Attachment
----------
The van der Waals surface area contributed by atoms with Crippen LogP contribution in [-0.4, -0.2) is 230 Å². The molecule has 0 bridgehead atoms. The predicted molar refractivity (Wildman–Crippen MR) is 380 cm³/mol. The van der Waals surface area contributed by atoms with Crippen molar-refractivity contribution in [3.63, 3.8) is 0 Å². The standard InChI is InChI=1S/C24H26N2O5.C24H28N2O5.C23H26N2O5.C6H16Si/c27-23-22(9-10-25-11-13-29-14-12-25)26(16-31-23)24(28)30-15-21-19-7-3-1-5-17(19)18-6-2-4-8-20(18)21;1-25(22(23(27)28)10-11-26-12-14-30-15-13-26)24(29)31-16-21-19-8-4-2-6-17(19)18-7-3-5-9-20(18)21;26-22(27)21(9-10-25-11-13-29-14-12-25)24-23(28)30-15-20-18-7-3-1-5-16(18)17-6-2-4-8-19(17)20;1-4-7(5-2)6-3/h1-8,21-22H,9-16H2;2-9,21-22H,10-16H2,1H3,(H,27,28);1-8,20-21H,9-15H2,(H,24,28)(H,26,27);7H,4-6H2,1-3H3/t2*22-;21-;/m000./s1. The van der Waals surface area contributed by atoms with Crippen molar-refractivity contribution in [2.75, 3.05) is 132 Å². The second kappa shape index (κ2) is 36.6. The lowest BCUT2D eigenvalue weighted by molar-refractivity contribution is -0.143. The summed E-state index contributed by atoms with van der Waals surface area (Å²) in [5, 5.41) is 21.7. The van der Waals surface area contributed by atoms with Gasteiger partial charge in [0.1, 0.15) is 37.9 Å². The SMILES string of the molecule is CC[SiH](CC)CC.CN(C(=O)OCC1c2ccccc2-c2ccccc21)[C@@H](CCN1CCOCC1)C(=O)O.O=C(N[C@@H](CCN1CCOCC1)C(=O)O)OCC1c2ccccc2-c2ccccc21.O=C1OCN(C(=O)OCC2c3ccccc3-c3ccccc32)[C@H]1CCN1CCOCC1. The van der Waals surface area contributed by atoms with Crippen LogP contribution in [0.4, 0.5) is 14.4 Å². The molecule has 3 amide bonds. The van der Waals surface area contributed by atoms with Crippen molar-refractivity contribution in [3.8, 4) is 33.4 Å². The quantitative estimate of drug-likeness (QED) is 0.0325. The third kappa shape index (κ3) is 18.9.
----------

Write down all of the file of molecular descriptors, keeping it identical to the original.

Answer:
The van der Waals surface area contributed by atoms with Crippen LogP contribution in [-0.4, -0.2) is 230 Å². The molecule has 0 bridgehead atoms. The predicted molar refractivity (Wildman–Crippen MR) is 380 cm³/mol. The van der Waals surface area contributed by atoms with Crippen molar-refractivity contribution in [3.63, 3.8) is 0 Å². The standard InChI is InChI=1S/C24H26N2O5.C24H28N2O5.C23H26N2O5.C6H16Si/c27-23-22(9-10-25-11-13-29-14-12-25)26(16-31-23)24(28)30-15-21-19-7-3-1-5-17(19)18-6-2-4-8-20(18)21;1-25(22(23(27)28)10-11-26-12-14-30-15-13-26)24(29)31-16-21-19-8-4-2-6-17(19)18-7-3-5-9-20(18)21;26-22(27)21(9-10-25-11-13-29-14-12-25)24-23(28)30-15-20-18-7-3-1-5-16(18)17-6-2-4-8-19(17)20;1-4-7(5-2)6-3/h1-8,21-22H,9-16H2;2-9,21-22H,10-16H2,1H3,(H,27,28);1-8,20-21H,9-15H2,(H,24,28)(H,26,27);7H,4-6H2,1-3H3/t2*22-;21-;/m000./s1. The van der Waals surface area contributed by atoms with Crippen molar-refractivity contribution in [2.75, 3.05) is 132 Å². The second kappa shape index (κ2) is 36.6. The lowest BCUT2D eigenvalue weighted by molar-refractivity contribution is -0.143. The summed E-state index contributed by atoms with van der Waals surface area (Å²) in [5, 5.41) is 21.7. The van der Waals surface area contributed by atoms with Gasteiger partial charge in [0.1, 0.15) is 37.9 Å². The SMILES string of the molecule is CC[SiH](CC)CC.CN(C(=O)OCC1c2ccccc2-c2ccccc21)[C@@H](CCN1CCOCC1)C(=O)O.O=C(N[C@@H](CCN1CCOCC1)C(=O)O)OCC1c2ccccc2-c2ccccc21.O=C1OCN(C(=O)OCC2c3ccccc3-c3ccccc32)[C@H]1CCN1CCOCC1. The van der Waals surface area contributed by atoms with Crippen LogP contribution in [0.4, 0.5) is 14.4 Å². The molecule has 3 amide bonds. The van der Waals surface area contributed by atoms with Crippen molar-refractivity contribution in [3.8, 4) is 33.4 Å². The quantitative estimate of drug-likeness (QED) is 0.0325. The third kappa shape index (κ3) is 18.9.